The afternoon was spent at Port Lockroy. This beautifully protected bay was initially named by Jean-Baptiste Charcot in 1904, when he sought refuge here to repair his engine boilers, and then returned to mend his badly damaged ship, Francais. Established as Base A during Operation Tabarin in 1944, largely for matters relating to British security, and named after a Parisian nightclub for secrecy. Gentoo Penguins nest literally on the walkways and guests loved watching these gentle birds with their tiny chicks, along with the Snowy Sheathbills. The shop attracted much attention as guests bought postcards and mementoes of Antarctica. The base was permanently occupied until 1962, and completely restored in 1996. The museum does the tough fellows who lived here, along with their significant meteorological and scientific work, fine justice. Wiencke Island surrounds the tiny island on which Port Lockroy stands, and this afternoon, in fine sunlight, looked absolutely magical. The local Post Office deals with 70 000 articles of post in the 3 month Antarctic season. There is also a notice board where letters are left for passengers on other ships – a favourite with expedition staff members, especially if one’s partner is working on another ship. I spoke to one of the 4 female staff based at Port Lockroy, a Norwegian dentist who leapt at this opportunity after 7 years of dentistry.
Yes, the appeal of the South is very powerful indeed. These women appreciate the opportunity to shower on passing ships – their base does not even have running water. I spent the entire landing (4 hours) in the museum, but the shop for a largely American clientele held far greater appeal. I even had time to read the fire evacuation procedure behind the door.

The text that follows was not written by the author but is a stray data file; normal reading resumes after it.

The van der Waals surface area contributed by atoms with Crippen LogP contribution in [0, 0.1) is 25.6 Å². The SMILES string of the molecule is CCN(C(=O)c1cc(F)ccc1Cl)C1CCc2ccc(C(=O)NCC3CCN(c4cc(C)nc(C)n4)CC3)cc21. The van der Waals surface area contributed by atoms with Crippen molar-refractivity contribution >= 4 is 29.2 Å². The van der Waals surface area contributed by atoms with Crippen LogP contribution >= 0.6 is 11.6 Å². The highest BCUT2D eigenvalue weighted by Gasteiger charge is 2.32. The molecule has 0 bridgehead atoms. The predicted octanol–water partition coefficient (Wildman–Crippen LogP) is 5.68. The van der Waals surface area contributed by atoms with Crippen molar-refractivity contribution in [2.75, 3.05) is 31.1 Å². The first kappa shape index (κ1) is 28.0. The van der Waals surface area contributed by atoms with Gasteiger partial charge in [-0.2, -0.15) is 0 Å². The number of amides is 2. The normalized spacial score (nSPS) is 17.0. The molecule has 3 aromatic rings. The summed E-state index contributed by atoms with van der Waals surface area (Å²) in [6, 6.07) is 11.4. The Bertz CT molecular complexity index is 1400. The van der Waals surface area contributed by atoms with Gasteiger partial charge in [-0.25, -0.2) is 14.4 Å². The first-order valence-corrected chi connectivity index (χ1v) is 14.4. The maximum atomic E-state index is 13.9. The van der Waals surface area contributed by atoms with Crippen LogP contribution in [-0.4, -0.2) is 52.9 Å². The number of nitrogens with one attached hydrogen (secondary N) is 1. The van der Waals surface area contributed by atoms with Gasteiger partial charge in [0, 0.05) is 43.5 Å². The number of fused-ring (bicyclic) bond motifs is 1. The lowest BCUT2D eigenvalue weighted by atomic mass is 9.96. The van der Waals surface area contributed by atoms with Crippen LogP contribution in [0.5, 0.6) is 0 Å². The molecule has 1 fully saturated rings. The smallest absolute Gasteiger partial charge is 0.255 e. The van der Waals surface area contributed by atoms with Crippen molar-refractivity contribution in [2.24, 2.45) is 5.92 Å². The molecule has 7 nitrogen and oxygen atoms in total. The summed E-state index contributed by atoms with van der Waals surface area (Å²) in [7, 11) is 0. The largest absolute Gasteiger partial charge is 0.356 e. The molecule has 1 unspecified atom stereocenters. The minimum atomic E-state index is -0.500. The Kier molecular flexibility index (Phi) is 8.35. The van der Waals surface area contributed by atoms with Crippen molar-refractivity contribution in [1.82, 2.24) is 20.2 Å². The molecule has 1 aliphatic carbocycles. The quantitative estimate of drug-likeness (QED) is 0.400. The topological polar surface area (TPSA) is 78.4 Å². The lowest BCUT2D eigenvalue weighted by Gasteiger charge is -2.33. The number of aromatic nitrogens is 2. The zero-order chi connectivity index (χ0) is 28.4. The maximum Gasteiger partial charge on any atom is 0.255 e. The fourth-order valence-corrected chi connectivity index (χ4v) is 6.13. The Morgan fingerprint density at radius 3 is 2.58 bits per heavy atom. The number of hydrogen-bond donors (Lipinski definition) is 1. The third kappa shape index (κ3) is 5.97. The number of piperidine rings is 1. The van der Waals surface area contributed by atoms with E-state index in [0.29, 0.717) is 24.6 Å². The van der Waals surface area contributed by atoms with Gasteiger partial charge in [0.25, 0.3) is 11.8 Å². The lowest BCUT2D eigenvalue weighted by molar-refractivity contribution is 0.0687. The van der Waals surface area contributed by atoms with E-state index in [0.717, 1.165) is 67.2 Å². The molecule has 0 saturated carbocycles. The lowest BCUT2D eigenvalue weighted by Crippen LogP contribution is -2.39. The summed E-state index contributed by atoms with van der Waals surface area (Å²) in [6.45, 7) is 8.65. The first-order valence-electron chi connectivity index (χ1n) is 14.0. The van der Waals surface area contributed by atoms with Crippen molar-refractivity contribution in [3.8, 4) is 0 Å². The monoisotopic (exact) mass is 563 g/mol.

At Recaps, I spoke about Charcot having visited Port Charcot yesterday and Lockroy today, before Patri imitated Rob. Next time she promises to wear khaki shorts! Charcot is an often forgotten hero of Antarctic exploration, and deserves greater mention. Scott referred to him as the Gentleman of the Pole, and a special compliment indeed. The team and some guests were kind enough to say that I certainly got the Theatre’s attention, and set the stage for Patri. Patri then gave her inimitable Red Chested Albatross presentation, pulling the mickey out of all the guests. It brought the house down, as it always does – foraging trips for food, sexual displays, moulting patterns, long proboscis (lenses), mating for life?, and the fact that Albatross chicks fledge at 5-8 months, yet ours fledge at 30 years!
These guests could not have asked for finer weather in Antarctica, calmer crossings, nor a more appropriate last day in the Great White Continent. Le Lyrial is now steaming back across the Drake towards Ushuaia.
May the little white voices keep calling them back……